Scratch build partial stripdown Vickers FB 5 Gunbus 1/32 scale

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3 weeks 5 days ago #222 by Stevef
Evening All,


Thanks Clive for your kind comment: I will do my best to finish this before the club Open Day, but the rate of progress is such that at the moment I am not sure when I am going to complete this one. It is certainly my longest single build since I restarted modelling about 6 years ago.

Here is another update but not quite as I had planned as I have still to put the top wing into place. I am working on this but before I could do so I found that I really needed to add most of the remaining details to the cockpits and finish off some other items, so this is a short summary of those aspects of the build.


First I had to add the spars to the horizontal tail unit and paint the whole. This is because I may have to add this when I put the top wing on: it is all about getting alignments correct as I will explain later. Anyway here is the completed horizontal tail section with the spars: the ribs will be added after this has been attached to the wing and port (left) upper boom and rudder post.





The holes in the spars are where the port boom and a bracing strut will be inserted later.


I added the control column to the pilot's cockpit and have cut two horns for the elevator, but not added the latter yet as they are very likely to be knocked and damaged if I do. I have also made a seat cushion for the pilot from resin and added this and the seat belts before putting the seat into the cockpit - I am not sure whether I could do this with the top wing in place.





The wheel on the left of the image above is for the gun mount. Early gunbuses had a curved mounting with a bracket and short post for a Vickers m/g: this was moved by turning a wheel which engeged with a toothed mechanism which in turn moved the gun from side to side. The front bracket on which the gun mounting was fitted looked like this:








This was painted and then fixed in the nose with two support pillars from brass rod. Then the nose area was rigged:





I also added the port (left) side panel to the pilot's cockpit. The outside of this will be seen so I fitted the fuel pipes and a fine adjustment valve; again these had been left off for as long as possible so that I did not knock them off or damage them when handling the model.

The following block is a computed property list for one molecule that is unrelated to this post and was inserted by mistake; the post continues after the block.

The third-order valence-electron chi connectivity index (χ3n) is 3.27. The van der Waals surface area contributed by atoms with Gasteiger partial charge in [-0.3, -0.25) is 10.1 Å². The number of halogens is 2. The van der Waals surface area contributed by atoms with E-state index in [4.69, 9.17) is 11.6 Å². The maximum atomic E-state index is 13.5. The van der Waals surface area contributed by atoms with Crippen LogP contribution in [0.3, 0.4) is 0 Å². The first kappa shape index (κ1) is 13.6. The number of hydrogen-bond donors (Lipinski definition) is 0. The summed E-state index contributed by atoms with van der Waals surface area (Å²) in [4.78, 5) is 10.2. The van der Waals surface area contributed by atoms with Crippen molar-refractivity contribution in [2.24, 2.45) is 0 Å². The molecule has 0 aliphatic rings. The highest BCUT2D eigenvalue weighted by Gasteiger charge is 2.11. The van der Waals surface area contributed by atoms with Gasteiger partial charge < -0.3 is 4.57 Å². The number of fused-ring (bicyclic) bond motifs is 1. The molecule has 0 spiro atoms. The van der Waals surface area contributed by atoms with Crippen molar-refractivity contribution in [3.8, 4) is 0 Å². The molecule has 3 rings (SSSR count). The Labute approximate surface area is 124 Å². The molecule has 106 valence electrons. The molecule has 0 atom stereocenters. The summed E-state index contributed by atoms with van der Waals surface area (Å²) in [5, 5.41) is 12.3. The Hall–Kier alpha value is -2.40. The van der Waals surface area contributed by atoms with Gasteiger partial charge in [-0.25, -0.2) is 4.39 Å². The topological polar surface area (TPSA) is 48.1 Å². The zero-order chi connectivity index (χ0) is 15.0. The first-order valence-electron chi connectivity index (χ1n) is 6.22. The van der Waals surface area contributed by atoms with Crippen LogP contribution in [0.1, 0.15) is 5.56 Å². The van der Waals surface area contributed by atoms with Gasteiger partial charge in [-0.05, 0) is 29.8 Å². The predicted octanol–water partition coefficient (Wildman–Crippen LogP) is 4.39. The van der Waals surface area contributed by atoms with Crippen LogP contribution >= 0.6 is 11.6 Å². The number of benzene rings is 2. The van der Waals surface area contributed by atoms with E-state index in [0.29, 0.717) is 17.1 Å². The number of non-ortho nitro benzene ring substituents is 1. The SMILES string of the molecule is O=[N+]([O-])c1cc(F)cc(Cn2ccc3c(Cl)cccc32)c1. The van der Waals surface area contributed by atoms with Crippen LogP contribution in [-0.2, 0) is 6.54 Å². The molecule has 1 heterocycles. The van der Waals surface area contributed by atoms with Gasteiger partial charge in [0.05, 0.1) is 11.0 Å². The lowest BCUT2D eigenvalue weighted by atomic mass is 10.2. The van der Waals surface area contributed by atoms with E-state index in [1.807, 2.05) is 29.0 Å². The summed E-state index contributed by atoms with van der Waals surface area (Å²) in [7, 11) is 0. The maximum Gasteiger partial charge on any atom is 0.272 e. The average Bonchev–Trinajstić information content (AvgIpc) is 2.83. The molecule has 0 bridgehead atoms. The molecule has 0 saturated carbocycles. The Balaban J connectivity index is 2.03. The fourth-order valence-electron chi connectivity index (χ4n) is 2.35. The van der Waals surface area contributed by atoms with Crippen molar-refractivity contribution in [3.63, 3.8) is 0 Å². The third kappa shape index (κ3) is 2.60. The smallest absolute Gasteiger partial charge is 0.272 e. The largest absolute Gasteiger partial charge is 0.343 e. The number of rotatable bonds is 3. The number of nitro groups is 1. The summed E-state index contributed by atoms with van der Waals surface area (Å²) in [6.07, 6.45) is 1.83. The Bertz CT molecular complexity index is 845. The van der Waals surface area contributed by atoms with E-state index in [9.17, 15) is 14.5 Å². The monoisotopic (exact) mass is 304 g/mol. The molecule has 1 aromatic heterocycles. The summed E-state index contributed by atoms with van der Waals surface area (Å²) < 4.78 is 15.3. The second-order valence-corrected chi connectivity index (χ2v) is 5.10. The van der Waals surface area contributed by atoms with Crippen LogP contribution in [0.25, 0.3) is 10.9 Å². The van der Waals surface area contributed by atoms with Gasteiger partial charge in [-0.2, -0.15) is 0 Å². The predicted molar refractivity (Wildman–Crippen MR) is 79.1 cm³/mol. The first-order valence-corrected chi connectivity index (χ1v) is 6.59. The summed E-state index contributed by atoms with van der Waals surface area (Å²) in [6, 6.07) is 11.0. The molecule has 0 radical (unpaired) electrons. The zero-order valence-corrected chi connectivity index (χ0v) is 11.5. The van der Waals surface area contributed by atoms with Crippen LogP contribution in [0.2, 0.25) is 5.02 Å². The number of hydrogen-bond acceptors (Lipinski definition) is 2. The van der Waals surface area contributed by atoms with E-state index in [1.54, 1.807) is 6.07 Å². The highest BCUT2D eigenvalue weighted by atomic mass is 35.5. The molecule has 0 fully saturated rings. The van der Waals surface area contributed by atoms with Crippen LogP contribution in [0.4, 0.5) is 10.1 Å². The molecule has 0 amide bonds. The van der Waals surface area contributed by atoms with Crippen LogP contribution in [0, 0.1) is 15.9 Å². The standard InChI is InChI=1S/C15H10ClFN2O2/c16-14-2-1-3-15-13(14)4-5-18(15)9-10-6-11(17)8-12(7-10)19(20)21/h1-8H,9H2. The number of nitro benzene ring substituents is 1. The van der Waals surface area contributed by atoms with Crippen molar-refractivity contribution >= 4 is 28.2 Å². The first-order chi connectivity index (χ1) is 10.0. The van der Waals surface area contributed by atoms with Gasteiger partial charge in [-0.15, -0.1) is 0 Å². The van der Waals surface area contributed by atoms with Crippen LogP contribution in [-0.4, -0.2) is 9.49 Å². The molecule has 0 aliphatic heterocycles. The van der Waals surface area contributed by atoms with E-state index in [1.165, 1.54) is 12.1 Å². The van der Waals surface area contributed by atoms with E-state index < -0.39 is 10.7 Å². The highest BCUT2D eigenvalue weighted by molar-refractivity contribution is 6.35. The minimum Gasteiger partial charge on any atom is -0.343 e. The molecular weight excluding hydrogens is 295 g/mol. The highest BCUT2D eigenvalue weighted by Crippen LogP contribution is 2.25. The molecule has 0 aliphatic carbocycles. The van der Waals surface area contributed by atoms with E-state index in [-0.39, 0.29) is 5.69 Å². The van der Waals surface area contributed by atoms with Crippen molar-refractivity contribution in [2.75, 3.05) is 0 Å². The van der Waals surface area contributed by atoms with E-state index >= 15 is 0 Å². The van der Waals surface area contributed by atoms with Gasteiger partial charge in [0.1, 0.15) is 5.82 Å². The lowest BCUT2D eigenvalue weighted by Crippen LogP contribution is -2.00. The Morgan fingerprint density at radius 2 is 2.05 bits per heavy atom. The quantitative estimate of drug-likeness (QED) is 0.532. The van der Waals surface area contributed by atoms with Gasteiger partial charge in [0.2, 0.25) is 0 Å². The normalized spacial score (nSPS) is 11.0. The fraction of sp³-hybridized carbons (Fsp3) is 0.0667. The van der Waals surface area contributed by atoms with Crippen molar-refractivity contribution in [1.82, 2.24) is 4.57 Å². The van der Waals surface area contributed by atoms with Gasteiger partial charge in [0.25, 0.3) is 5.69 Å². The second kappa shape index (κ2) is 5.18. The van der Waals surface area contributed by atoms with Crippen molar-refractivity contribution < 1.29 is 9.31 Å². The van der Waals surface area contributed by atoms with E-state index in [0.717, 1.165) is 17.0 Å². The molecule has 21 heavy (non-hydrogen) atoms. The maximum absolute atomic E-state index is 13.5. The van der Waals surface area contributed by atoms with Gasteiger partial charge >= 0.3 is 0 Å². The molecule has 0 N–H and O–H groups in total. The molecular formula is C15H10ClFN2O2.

I have been painting the fin and rudder while all of this has been going on, together with trying out various ideas for a jig with which I can fit the top wing. I am hoping that having cleared away all of these fiddly bits I can now proceed with turning this monoplane into a true biplane, and be hopeful that I am not going to knock anything off or find that I still need to add some fine details in a wholy inaccessible place in the future. If all goes according to plan my next post will show the top wing and booms in position and the jig that I will have used to get them there.


Thanks for looking.

Stevef.

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1 week 6 days ago #223 by Stevef
Evening All,

Well I have got there at last - I now have a pusher biplane in 1/32 scale....well almost! Actually I have a nacelle, two booms and two wings and struts, but not all of the struts are in place yet. However I consider that I have taken a big step forwards in this project and am hoping that I now do not drop it or cause damage in some other way. There are still lots of challenges ahead, not least the rigging, but I will deal with those later. In the meantime I am enjoying the moment.